In welcome and unexpected news, Pastor Farshid Fathi was released from Iran’s Rajaei-Shahr prison on 21 December, two years before his scheduled release date. But another convert to Christianity, Maysam Hojati, was arrested on 23 December when plain-clothed security officials raided his parents’ home and granted temporary release on 6 January after enduring twelve days of solitary confinement, beatings, and long interrogations.
Pastor Fathi spent just under five years in prison after he was arrested on 26 December 2010 as part of a crackdown on the house church movement by Iranian authorities. The father of two was officially charged in 2012 with “acting against national security through membership of a Christian organisation, collection of funds, [and] propaganda against the Islamic Regime by helping spread Christianity in the country” and sentenced to six years’ imprisonment. After his arrest he was initially held in solitary confinement and subjected to brutal interrogations.
In 2014, he was sentenced to an extra year in prison after he was falsely accused of possessing alcohol while being held in Tehran’s notorious Evin prison. He was later transferred to Rajaei-Shahr prison in the city of Karaj.
Prison authorities told Pastor Fathi in July 2015 that he could be released early in December, but having previously been given false promises, he could not be certain that they would not backtrack on their promise.
Pastor Fathi, now 36 years of age, was 17 when he came to faith in Christ after converting from Islam. Muslim-background converts to Christianity are persecuted by Iranian authorities and meet secretly in house churches.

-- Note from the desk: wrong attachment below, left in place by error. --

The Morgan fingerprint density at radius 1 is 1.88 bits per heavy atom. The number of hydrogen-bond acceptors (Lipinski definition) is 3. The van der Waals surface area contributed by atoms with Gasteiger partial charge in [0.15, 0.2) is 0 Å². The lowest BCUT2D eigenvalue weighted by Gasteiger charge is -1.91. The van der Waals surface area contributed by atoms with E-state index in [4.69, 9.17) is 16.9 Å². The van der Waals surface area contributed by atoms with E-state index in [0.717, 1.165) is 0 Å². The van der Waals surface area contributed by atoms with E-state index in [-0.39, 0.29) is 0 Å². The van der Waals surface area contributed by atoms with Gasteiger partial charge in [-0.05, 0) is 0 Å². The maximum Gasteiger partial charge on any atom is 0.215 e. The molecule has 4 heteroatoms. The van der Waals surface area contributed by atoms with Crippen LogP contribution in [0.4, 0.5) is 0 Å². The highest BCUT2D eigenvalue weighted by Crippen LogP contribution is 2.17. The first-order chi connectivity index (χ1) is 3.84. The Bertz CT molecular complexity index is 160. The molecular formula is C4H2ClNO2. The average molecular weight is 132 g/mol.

On 23 December, four security officials slapped and handcuffed a 34-year-old convert to Christ, Maysam Hojati, at his parents’ home and arrested him. They searched the house and seized some personal items, including his computer and mobile phone, as well as some Bibles, hymn books and Christian literature. Finally, they took down his Christmas tree and took him away, blindfolded.
He was held in solitary confinement in a windowless, five-metre-square cell. During that time, he was interrogated for ten to twelve hours a day, according to Mohabat News. They asked him about his contact with foreign churches, house church meetings and the distribution of Bibles. When he would not give them the answers they wanted, they beat him and threatened him.
On 6 January, he was formally charged with apostasy, evangelism, distributing Bibles and planting house churches. After meeting the extortionate bail payment of one million Iranian Rial (around £23,000; €30,000; US$35,000), he was granted temporary release until he is summoned for a hearing.
According to the Christian Post, nine more believers were arrested on 25 December for worshipping together in a house church in the city of Shiraz.
More than 400 Christians have been arrested since 2012 in Iran, according to Mohabat News. Christians come under particular threat over the Christmas period when authorities often clamp down on house churches.